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To determine the impact after two years of a water and health education (W/HE) program on ocular C. trachomatis infection and trachoma.
We randomized 12 trachoma-endemic communities in Maradi, Niger 1:1 to W/HE intervention and control arms and collected data on 10 of the 12 villages. In the intervention villages, at least one clean water well was constructed, and a three-month, modest health education program was provided immediately prior to the two year survey. We censused all households, and 557 children ages 1 to 5 years were randomly selected as sentinel children and examined at baseline and at one and two years from baseline. Trachoma was clinically assessed and a swab taken and analyzed for C. trachomatis. Tetracycline eye ointment was provided to all children in either arm during the surveys who had signs of trachoma.
Infection with C. trachomatis declined slightly, and not significantly, in the children in the control villages over the two years, from 15% to 11%. The decline in infection was more pronounced, and significant, in the children in the intervention villages, from 26% to 15%. However, the change in infection rates in the intervention villages was not significantly different from the change in infection rates in the control villages (p=0.39, and 0.11 for change from baseline to one year and two year respectively). There was also no difference in the change in overall trachoma rates between the two arms.
These data suggest that the provision of water plus a modest health education program did not result in a significant difference in trachoma or ocular C. trachomatis infection in endemic communities in Niger. A more substantial health education intervention is likely necessary to produce change.
Trachoma, caused by repeated infections with C. trachomatis, is the leading infectious cause of blindness with an estimated 84 million in need of treatment (Mariotti 2004). WHO has a target for the global elimination of trachoma by 2020 (WHO 1998) and endorsed the SAFE (Surgery, Antibiotics, Face washing and Environmental change) strategy for trachoma control country programs. The full SAFE strategy is felt to have short and long term action against trachoma, the latter by improved hygiene and environmental change to reduce and interrupt transmission of C trachomatis.
Whilst several cross sectional studies have linked lack of facial hygiene and unsanitary environments to trachoma, few clinical trials have been done to demonstrate an impact of changes in these factors on rates of disease or infection (Edwards et al. 2006; Emerson et al. 2004; Ngondi et al. 2006; West et al. 1995,2006). The importance of water availability for improving hygiene and the need for health education to promote water use for hygiene are felt to be key factors for changing hygiene behaviors (Alemu & Bejiga 2004; Bailey et al. 1991; West et al. 1989,1995). However, the impact on infection with C. trachomatis of water provision with a health education promotion for improving hygiene has not been demonstrated. Moreover, most programs are constrained by resources to deliver minimal health education input at the community level. It is unclear what a minimal amount of input would be to affect change. In the context of a community randomized clinical trial, we aimed to provide data to address the question of the effects of improved water and a modest health education program on infection with C. trachomatis and trachoma.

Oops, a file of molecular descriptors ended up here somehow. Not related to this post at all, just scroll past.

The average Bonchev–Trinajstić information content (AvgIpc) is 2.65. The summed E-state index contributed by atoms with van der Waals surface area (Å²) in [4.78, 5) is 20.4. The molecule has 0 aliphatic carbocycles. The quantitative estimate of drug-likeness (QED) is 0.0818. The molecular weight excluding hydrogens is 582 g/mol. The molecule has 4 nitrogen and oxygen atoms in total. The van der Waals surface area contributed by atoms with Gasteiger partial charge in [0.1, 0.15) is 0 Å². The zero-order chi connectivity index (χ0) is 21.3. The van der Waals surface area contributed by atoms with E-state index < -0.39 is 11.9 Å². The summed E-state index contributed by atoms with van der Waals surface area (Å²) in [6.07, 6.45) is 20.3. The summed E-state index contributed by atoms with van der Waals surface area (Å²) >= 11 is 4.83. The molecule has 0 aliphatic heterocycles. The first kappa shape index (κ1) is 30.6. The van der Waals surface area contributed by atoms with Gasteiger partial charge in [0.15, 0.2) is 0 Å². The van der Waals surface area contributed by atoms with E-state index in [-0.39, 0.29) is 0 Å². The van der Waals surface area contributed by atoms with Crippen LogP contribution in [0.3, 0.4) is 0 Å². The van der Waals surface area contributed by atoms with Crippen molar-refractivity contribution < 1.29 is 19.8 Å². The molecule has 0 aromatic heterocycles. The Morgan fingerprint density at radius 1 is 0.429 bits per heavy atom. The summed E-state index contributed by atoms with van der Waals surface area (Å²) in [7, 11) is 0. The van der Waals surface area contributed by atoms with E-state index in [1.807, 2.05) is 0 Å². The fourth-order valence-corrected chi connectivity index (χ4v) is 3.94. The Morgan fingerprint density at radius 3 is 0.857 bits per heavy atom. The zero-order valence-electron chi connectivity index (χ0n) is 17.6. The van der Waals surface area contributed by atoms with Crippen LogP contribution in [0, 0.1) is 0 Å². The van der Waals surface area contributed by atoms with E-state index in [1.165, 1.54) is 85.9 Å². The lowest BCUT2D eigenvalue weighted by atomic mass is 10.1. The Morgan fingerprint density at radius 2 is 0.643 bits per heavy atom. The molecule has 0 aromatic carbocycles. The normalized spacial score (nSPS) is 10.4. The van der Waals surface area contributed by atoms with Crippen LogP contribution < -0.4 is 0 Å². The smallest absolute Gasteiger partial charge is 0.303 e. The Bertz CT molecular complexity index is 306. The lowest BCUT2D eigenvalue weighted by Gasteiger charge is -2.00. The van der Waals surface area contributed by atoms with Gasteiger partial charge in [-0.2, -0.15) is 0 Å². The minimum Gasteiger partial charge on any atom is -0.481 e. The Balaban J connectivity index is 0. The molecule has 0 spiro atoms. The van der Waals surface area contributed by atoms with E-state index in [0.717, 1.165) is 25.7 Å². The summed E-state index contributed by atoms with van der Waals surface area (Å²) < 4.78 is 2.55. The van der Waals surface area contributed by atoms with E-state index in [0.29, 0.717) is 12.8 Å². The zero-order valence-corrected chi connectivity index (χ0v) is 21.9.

As part of the West African Water initiative World Vision, the implementing partner, has a program for clean water well construction in Maradi, Niger. The intervention villages receive at least one well each first, with the control villages to receive wells after the trial was concluded. We randomly selected (Abdou et al. 2007) 12 villages from the Kornaka West area of Maradi to participate in the trial. In summary, we selected villages between estimated size 600 to 1200 persons, based on the last census before the study in 1995. Of the 18 eligible villages, 12 were randomly selected and randomly allocated to intervention or control arms, using a simple table of random numbers. A baseline census conducted by our research team and survey was carried out in December 2005. Two villages were extreme outliers: one had a small population and a low trachoma rate of 3% of children aged 5 years and younger; the other had a very high rate of 82%. These villages were removed from the trial, one from each arm, as they led to extreme imbalance at the outset (Figure 1).
Within villages, we aimed to randomly select 60 children ages 1 to 5 years as sentinel markers of infection and trachoma. The census data from the house-to house survey that we collected was the basis for selection of children. Stratified random sampling was applied to select no more than one child per mother to minimize clustering of children within households. Of 591 children selected, 557 were examined (94%) at baseline. The same sample of children was surveyed for infection one year (January 2007) and two years (January 2008) later. We had estimated a sample size of 60 children per village or 720 children, to achieve α=.05, β=.80, and to observe an Odds Ratio of 0.5, with a design effect of 1.5, prevalence of infection in children under age five at baseline of 30% and loss to follow up of 15% (Diggle et al. 1994).